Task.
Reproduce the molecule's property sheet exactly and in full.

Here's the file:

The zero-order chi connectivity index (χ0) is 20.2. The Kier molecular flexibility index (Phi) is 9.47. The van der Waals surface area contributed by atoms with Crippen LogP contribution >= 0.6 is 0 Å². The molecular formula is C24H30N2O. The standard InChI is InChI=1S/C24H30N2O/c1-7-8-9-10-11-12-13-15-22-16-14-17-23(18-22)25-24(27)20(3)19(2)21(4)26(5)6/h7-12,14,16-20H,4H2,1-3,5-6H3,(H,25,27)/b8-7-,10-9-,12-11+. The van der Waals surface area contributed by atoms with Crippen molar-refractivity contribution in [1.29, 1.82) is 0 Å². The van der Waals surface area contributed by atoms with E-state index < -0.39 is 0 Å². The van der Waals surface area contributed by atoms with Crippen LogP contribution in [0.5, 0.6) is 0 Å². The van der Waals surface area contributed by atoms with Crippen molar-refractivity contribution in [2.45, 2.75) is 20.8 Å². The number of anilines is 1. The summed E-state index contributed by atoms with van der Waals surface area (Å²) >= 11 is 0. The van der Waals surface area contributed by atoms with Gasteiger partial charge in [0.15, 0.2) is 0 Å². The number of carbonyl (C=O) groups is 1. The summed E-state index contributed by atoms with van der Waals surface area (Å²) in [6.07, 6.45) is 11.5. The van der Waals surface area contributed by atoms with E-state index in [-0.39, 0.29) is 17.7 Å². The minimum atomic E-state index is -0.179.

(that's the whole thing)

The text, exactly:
The zero-order chi connectivity index (χ0) is 20.2. The Kier molecular flexibility index (Phi) is 9.47. The van der Waals surface area contributed by atoms with Crippen LogP contribution >= 0.6 is 0 Å². The molecular formula is C24H30N2O. The standard InChI is InChI=1S/C24H30N2O/c1-7-8-9-10-11-12-13-15-22-16-14-17-23(18-22)25-24(27)20(3)19(2)21(4)26(5)6/h7-12,14,16-20H,4H2,1-3,5-6H3,(H,25,27)/b8-7-,10-9-,12-11+. The van der Waals surface area contributed by atoms with Crippen molar-refractivity contribution in [1.29, 1.82) is 0 Å². The van der Waals surface area contributed by atoms with E-state index < -0.39 is 0 Å². The van der Waals surface area contributed by atoms with Crippen LogP contribution in [0.5, 0.6) is 0 Å². The van der Waals surface area contributed by atoms with Crippen molar-refractivity contribution in [2.45, 2.75) is 20.8 Å². The number of anilines is 1. The summed E-state index contributed by atoms with van der Waals surface area (Å²) >= 11 is 0. The van der Waals surface area contributed by atoms with Gasteiger partial charge in [0.15, 0.2) is 0 Å². The number of carbonyl (C=O) groups is 1. The summed E-state index contributed by atoms with van der Waals surface area (Å²) in [6.07, 6.45) is 11.5. The van der Waals surface area contributed by atoms with E-state index in [-0.39, 0.29) is 17.7 Å². The minimum atomic E-state index is -0.179.